user_name@lipn-tal-labex:~$ exit
my_user@my_local_computer:~$ scp -P 60022 user_name@tal.lipn.univ-paris13.fr:~/my_folder/any_file.txt .

Before running python code on the GPU servers, you need to install Miniconda and Pytorch.

Check the Miniconda documentation to get the link of the latest Linux 64-bit miniconda installer to use with the wgetcommand.

$ wget https://repo.anaconda.com/miniconda/Miniconda3-py37_4.10.3-Linux-x86_64.sh
$ sh Miniconda3-py37_4.10.3-Linux-x86_64.sh

The installation script will run. You must type space until the end of the license agreement, and then write yes to proceed.

Welcome to Miniconda3 py37_4.10.3
 
In order to continue the installation process, please review the license
agreement.
Please, press ENTER to continue
>>> 
===================================
End User License Agreement - Miniconda
===================================
 
Copyright 2015-2021, Anaconda, Inc.
 
All rights reserved under the 3-clause BSD License:
[...]
Do you accept the license terms? [yes|no]
[no] >>> yes

Choose the installation path on your NFS home

Miniconda3 will now be installed into this location:
/home/garciaflores/miniconda3
 
  - Press ENTER to confirm the location
  - Press CTRL-C to abort the installation
  - Or specify a different location below
 
[/home/username/miniconda3] >>> /home/username/code/python/miniconda3

Now you will be asked if you want to add conda base environment in your .bashrc file. Answer yes.

Preparing transaction: done
Executing transaction: done
installation finished.
Do you wish the installer to initialize Miniconda3
by running conda init? [yes|no]
[no] >>> yes

Source manually your .bashrc file on your NFS home to activate the miniconda environment before installing Pytorch.

user_name@lipn-tal-labex:~$ cd ~
user_name@lipn-tal-labex:~$ source .bashrc
(base) user_name@lipn-tal-labex:~$

Install the Pytorch framework with in your base miniconda environment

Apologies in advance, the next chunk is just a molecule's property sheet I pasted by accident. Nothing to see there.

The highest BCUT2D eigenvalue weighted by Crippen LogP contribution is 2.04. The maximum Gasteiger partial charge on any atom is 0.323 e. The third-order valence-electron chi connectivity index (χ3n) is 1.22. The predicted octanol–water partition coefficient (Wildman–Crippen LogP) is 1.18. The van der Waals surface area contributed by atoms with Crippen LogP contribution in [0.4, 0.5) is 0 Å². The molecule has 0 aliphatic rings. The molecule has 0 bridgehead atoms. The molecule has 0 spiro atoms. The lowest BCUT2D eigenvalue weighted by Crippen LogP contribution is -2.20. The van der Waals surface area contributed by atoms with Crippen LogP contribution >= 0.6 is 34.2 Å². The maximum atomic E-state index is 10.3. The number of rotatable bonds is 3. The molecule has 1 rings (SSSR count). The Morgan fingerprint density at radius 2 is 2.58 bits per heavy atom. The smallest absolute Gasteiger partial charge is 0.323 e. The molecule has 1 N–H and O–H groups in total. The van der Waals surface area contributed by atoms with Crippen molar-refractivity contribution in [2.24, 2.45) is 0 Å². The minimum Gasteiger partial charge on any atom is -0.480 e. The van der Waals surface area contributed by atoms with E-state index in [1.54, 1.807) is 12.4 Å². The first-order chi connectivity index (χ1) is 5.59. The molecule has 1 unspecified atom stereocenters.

(base) user_name@lipn-tal-labex:~$ conda install pytorch torchvision torchaudio cudatoolkit=11.3 -c pytorch
[...]
  pillow             pkgs/main/linux-64::pillow-8.4.0-py37h5aabda8_0
  pytorch            pytorch/linux-64::pytorch-1.10.0-py3.7_cpu_0
  pytorch-mutex      pytorch/noarch::pytorch-mutex-1.0-cpu
  torchaudio         pytorch/linux-64::torchaudio-0.10.0-py37_cpu
  torchvision        pytorch/linux-64::torchvision-0.11.1-py37_cpu
  typing_extensions  pkgs/main/noarch::typing_extensions-3.10.0.2-pyh06a4308_0
  zstd               pkgs/main/linux-64::zstd-1.4.9-haebb681_0
 
Proceed ([y]/n)? y

(Type yto proceed). After a while, you need to test your Pytorch install.

To test it, create the following gpu_test.py program with your favorite editor

</code>python

Python program to count GPU cards in the server using Pytorch

import torch availablegpus = [torch.cuda.device(i) for i in range(torch.cuda.devicecount())] for gpu in available_gpus:

  print(gpu)

</code>

Then run it with the SLURM command srun

(base) user_name@lipn-tal-labex:~$ srun python3 gpu_test.py
<torch.cuda.device object at 0x7f29f0602d10>
<torch.cuda.device object at 0x7f29f0602d90>
<torch.cuda.device object at 0x7f29f0602e90>
<torch.cuda.device object at 0x7f29f0618cd0>
<torch.cuda.device object at 0x7f29f0618d10>
<torch.cuda.device object at 0x7f29f0618d90>
<torch.cuda.device object at 0x7f29f0618dd0>
<torch.cuda.device object at 0x7f29f0618e10>

Slurm is the Linux workload manager we use at LIPN to schedule and queue GPU jobs.

This is the basic command for running jobs in Slurm. This example shows how to check the GPU models you are using and the CUDA version running nvidia-smicommand with srun.

$ srun nvidia-smi
Mon Nov 29 13:27:00 2021       
+-----------------------------------------------------------------------------+
| NVIDIA-SMI 470.57.02    Driver Version: 470.57.02    CUDA Version: 11.4     |
|-------------------------------+----------------------+----------------------+
| GPU  Name        Persistence-M| Bus-Id        Disp.A | Volatile Uncorr. ECC |
| Fan  Temp  Perf  Pwr:Usage/Cap|         Memory-Usage | GPU-Util  Compute M. |
|                               |                      |               MIG M. |
|===============================+======================+======================|
|   0  NVIDIA GeForce ...  On   | 00000000:1A:00.0 Off |                  N/A |
| 26%   32C    P8    13W / 215W |      1MiB /  7982MiB |      0%      Default |